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Penelope Spheeris (born December 2, 1945 or 1946; sources differ)[1][2][3] is an American film director, producer and screenwriter. She has directed both documentary film and scripted films. Her best known works include the trilogy titled The Decline of Western Civilization, each covering an aspect of Los Angeles underground culture,[4] and the film Wayne's World, her highest-grossing film.[5]

Penelope Spheeris
Penelope Spheeris, 1984
Spheeris in 2013.
Born (1945-12-02) December 2, 1945 (age 72) or (1946-12-02) December 2, 1946 (age 71) (sources differ)
New Orleans, Louisiana, U.S.
Occupation Film director, film producer, screenwriter
Years active 1968–present
Children Anna Fox


Early lifeEdit

Spheeris was born in New Orleans, Louisiana, to a Greek immigrant father who owned the Magic Empire Shows carnival and was a side-show strong man. Her mother was a ticket taker for a traveling carnival.[1] Spheeris has three full siblings and a number of older half-siblings from her father's first marriage.[6] She is a sister of singer Jimmie Spheeris[7] and a first cousin of musician Chris Spheeris,[7] and the Greek-French director Costa Gavras,[7] which she says has made her consider that there is a genetic component to her vocation.[7]

Spheeris spent her first seven years traveling around the American South and American Midwest with her father's carnival.[8] Her father was shot and killed in Troy, Alabama after intervening in a racial dispute. In a 2015 interview, Spheeris stated that her father had come to the aid of an African American man who had been struck on the back of the head with a cane by a white man over a dispute about cutting in front of him in line. The white man soon after returned and shot Spheeris' father dead. She states that her father's killer served no jail time, the man's legal defence apparently resting entirely on the claim that he was justified in murdering Spheeris senior as "he was defending a black."[9]

After her father's death, Spheeris and her three siblings moved with their mother to California, generally living in trailer parks with a succession of stepfathers.[10] She spent her teenage years in Orange County, graduating from Westminster High School with a daunting ‘most likely to succeed’ label. After high school, Spheeris attended Long Beach State College where she majored in art. She admired the teachings of George Falcon, a behavioural scientist. From his influence, Spheeris went on to study psychobiology at the University of California, Irvine, in Orange County, California, southeast of Los Angeles.[11]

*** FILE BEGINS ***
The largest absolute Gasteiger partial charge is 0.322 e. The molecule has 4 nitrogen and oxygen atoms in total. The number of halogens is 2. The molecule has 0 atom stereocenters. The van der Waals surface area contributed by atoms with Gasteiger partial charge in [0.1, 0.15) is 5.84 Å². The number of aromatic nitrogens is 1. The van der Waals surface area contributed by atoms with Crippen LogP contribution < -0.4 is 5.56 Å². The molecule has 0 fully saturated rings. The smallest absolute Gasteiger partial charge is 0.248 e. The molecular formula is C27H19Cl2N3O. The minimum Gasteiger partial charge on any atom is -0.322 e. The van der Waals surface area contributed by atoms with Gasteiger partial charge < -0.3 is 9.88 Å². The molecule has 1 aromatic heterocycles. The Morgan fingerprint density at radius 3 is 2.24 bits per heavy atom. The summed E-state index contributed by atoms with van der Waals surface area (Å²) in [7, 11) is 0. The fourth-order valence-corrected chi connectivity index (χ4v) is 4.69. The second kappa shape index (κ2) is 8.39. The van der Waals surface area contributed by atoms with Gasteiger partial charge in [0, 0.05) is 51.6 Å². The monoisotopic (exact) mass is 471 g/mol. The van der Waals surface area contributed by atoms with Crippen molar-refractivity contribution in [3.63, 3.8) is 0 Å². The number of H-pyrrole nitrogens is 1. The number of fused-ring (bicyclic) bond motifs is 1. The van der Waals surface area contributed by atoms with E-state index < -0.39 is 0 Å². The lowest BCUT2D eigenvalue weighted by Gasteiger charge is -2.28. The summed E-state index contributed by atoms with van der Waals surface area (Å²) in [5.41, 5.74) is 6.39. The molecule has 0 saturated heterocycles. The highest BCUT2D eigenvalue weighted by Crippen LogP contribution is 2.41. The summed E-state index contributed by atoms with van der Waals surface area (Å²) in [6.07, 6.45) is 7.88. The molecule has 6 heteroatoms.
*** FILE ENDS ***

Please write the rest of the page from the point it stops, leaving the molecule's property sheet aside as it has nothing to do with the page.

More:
Working as a waitress at Denny’s and IHOP, she put herself through film school. She majored in film and has a Master of Fine Arts degree in Theater Arts from UCLA in Los Angeles, California.[12]


Spheeris launched her career by producing short subjects for comedian Albert Brooks, many of them being highlights in the first season of the television series Saturday Night Live. Her first feature film was The Decline of Western Civilization (1981), a punk rock documentary that she produced as well as directed. She followed up with The Decline of Western Civilization Part II: The Metal Years, this time about the Los Angeles heavy metal scene of 1988, with footage and interviews of legendary metal bands such as Kiss, Ozzy Osbourne, Aerosmith, Megadeth and Motörhead. She later returned to the streets of Los Angeles and the punk rock scene in 1998 for the documentary The Decline of Western Civilization Part III. She was offered the chance to direct This is Spinal Tap, but declined.[13]

In addition, she worked as a writer for the television series Roseanne (1988-1997). In the 1990s, she directed Wayne's World, a comedy based on Mike Myers' skits from Saturday Night Live. The movie grossed over $183 million and became a popular hit. She directed the Wayne's World music video work for Queen's "Bohemian Rhapsody", which earned a Grammy Award nomination.[12] She had difficulty working with Myers, while acknowledging him as "profoundly talented," and in an Entertainment Weekly article stated she believes Myers dissuaded Paramount Pictures from hiring her for the sequel.[14]